Researchers extol skills of ancient Egyptian medics

Cleopatra would have been in safe hands if she really had been bitten by a snake, or a affected by any number of illnesses – say University of Manchester Egyptologists in a new book.

Medicine and Healing Practices in Ancient Egypt by Professor Rosalie David and Dr Roger Forshaw, is one of the first to consider the perspective of doctors who delivered medical and related treatments, and the patients  who they  cared for.

Amongst the gems the book covers, is  a description of treatments for snake bites  found in the Brooklyn Papyrus-   one of the oldest preserved writings about medicine dated to around 450 BCE.

The book, published by Liverpool University Press , also details how the ancient Egyptians dealt with old age, their attitudes to deformity and disability, court punishments, insecticides and pesticides and treatment of trauma.

Medical care in ancient Egypt was universally available to men, women and children in all levels of society. Different treatments were carried out in various locations including temple areas, worksites and towns.

To offset the danger of being bitten and poisoned by snakes and scorpions, the Egyptians prayed to deities associated with the creatures.

They used magical spells to ward off snake bites and also to cure their effects, but patients also had practical treatments, some of which were painful, though effective.

According to the researchers, onions, a naturally occurring compound called natron, wound incision and bandaging were all used by the ancient medics of Egypt to treat snake and scorpion bites.

Though previous research by University of Manchester Egyptologists dismissed the long-held argument that the ancient Egyptian queen Cleopatra was killed by a snake, bites by scorpions and snakes were common hazard in ancient Egypt.

The Brooklyn Papyrus is a scroll which describes different snakes found at the time and treatments for their bites. The manuscript also contains treatments of scorpion and spider bites.

Measures include the ‘knife treatment’ which was likely to be aimed at incising the wound to relieve tissue fluid as well as limiting absorption of the venom.

Bandaging was sometimes advised and used to retain specific medications rather than as a tourniquet to prevent the spread of venom.

Natron, which can be found in saline lake beds in arid environments, has the capacity to reduce swelling by osmosis and act as an early antiseptic for wounds and cuts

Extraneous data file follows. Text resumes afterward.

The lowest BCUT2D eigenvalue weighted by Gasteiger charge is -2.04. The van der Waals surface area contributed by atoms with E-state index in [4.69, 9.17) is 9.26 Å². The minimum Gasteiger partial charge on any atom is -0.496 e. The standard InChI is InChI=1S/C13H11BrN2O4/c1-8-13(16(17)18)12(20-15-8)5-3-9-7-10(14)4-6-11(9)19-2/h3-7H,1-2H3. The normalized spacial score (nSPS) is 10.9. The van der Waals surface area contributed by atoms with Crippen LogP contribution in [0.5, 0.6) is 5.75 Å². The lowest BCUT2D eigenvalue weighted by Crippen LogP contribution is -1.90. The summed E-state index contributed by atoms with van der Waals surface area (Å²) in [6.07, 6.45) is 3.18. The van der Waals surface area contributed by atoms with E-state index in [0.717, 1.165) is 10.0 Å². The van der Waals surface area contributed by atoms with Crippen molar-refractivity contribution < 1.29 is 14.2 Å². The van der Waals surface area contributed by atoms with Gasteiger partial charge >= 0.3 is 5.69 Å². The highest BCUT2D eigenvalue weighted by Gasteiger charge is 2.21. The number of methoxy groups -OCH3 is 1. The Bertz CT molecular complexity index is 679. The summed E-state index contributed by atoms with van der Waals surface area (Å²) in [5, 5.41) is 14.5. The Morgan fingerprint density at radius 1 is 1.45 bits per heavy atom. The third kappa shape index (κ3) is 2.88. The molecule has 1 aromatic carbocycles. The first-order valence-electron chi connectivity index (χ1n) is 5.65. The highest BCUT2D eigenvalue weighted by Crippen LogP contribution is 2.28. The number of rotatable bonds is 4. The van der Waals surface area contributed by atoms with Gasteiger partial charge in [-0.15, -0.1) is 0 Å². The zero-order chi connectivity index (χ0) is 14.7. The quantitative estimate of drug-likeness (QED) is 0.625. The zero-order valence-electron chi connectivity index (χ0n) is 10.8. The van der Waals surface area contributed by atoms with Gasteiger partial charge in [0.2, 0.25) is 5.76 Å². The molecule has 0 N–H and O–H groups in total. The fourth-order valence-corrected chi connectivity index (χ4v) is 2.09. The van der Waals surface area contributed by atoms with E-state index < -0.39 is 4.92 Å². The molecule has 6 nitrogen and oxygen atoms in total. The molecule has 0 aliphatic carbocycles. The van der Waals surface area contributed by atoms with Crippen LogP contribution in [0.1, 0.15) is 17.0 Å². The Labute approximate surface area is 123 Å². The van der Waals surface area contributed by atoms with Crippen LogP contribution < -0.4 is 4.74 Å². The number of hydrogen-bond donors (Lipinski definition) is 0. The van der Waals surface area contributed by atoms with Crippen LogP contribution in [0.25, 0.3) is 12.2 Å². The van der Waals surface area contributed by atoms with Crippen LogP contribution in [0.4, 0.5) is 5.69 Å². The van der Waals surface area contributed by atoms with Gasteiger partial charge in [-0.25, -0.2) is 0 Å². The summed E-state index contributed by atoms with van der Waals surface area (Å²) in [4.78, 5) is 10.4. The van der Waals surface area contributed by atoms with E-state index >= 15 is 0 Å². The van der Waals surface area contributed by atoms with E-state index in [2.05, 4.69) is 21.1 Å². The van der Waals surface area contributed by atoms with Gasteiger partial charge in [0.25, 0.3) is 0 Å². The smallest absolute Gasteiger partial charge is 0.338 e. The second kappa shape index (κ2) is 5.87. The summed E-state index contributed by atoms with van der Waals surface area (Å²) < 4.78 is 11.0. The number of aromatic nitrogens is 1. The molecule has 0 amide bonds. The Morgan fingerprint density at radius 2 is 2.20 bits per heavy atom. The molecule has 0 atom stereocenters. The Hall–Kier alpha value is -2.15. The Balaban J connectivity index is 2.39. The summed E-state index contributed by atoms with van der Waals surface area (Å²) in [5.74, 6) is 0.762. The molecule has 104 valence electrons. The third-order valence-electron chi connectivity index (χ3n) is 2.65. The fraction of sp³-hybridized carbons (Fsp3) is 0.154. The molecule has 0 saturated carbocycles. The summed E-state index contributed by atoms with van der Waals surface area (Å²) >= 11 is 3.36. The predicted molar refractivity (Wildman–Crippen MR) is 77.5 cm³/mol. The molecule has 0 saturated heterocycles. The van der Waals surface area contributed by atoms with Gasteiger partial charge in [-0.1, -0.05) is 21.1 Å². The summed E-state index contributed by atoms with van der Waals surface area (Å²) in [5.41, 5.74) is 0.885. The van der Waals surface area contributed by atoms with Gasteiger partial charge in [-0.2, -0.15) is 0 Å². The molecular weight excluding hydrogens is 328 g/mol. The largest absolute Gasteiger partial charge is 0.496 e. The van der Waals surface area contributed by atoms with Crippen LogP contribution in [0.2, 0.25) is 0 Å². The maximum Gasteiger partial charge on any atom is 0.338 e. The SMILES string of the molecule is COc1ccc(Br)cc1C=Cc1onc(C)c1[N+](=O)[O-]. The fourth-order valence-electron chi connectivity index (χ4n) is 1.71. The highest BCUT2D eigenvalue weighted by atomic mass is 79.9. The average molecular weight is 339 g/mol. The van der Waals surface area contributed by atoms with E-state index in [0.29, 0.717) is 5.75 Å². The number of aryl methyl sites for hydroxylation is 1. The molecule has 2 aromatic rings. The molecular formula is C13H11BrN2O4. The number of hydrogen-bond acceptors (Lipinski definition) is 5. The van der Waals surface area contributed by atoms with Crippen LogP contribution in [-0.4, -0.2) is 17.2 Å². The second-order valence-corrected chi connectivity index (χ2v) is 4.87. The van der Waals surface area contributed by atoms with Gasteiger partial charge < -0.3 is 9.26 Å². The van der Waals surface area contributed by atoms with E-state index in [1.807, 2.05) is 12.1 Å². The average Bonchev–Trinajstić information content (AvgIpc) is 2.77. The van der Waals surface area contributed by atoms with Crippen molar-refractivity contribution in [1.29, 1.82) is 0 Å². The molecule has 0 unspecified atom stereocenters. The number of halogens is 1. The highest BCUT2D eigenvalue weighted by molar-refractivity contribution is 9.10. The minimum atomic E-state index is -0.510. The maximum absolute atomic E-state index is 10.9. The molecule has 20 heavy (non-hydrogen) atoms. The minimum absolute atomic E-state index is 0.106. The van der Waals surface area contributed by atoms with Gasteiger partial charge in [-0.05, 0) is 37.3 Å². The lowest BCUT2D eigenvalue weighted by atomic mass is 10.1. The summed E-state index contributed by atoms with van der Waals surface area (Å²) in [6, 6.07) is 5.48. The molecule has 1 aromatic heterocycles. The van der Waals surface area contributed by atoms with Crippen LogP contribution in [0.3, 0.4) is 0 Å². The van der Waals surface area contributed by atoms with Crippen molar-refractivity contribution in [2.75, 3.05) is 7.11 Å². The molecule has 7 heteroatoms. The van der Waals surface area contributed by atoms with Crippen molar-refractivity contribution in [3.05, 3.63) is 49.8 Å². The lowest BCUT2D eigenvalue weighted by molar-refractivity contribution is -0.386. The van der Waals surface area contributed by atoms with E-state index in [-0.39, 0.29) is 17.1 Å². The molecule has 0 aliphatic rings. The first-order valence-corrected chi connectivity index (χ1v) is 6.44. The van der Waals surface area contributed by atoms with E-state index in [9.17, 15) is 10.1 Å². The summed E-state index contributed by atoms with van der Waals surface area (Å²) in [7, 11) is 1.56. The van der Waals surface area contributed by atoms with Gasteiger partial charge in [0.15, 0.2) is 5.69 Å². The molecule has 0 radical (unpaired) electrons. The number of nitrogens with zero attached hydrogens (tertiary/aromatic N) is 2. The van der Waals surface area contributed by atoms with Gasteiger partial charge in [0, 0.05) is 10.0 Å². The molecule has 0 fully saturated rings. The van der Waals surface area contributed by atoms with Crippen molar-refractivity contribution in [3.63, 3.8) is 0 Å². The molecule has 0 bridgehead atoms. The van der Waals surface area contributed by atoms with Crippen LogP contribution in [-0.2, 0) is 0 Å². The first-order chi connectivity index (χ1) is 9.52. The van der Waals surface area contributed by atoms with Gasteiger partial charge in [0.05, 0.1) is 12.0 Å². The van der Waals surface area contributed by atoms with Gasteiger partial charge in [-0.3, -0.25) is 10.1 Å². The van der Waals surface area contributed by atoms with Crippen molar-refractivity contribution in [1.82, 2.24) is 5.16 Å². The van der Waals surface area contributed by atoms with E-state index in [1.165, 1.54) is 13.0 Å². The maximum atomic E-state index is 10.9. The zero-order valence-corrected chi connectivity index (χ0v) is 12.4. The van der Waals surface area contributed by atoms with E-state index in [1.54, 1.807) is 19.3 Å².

It was also used to prepare mummies and as a fish and meat  preservative, a household insecticide, part of the leather making process, and a bleach for clothing.

Almost 100 prescriptions are listed in the Brooklyn Papyrus, many of them of herbal origin.

Onion was the commonest ingredient of the remedies, probably because of its ability to repel snakes.

The sulfonic acid in onions, the same chemical that causes tears when onions are chopped, has a deterrent effect on snakes.

Professor Rosalie David, emeritus professor of biomedical Egyptology said: “Throughout much of its history, ancient Egypt exerted considerable political, military and cultural influence over neighbouring lands.

“The Egyptian healthcare system was advanced and successful, not least for devising innovative ways to treat snake bites and save lives.

“Its achievements although widely praised in antiquity, are often not fully recognised today.

“This ancient Egyptian medicine was even evident in medieval and later practices in Europe, and some aspects still survive today in modern ‘Western’ medicine.”

Dr Roger Forshaw, an honorary lecturer at The University of Manchester, said: “Healers and care providers were essential to the Egyptian medical system, and offered a wide range of treatment methods.

“Certain types of healthcare, training and practice developed simultaneously in various locations including temples, palaces, towns and villages, battlefields and building sites.

“Surgery, pharmaceutical therapy and magico-religious treatments were available which made use of bandages and splints, medical instruments, prostheses and pharmaceutical prescriptions.”

The book, Medicine and Healing Practices in Ancient Egypt, is published by Liverpool University Press.

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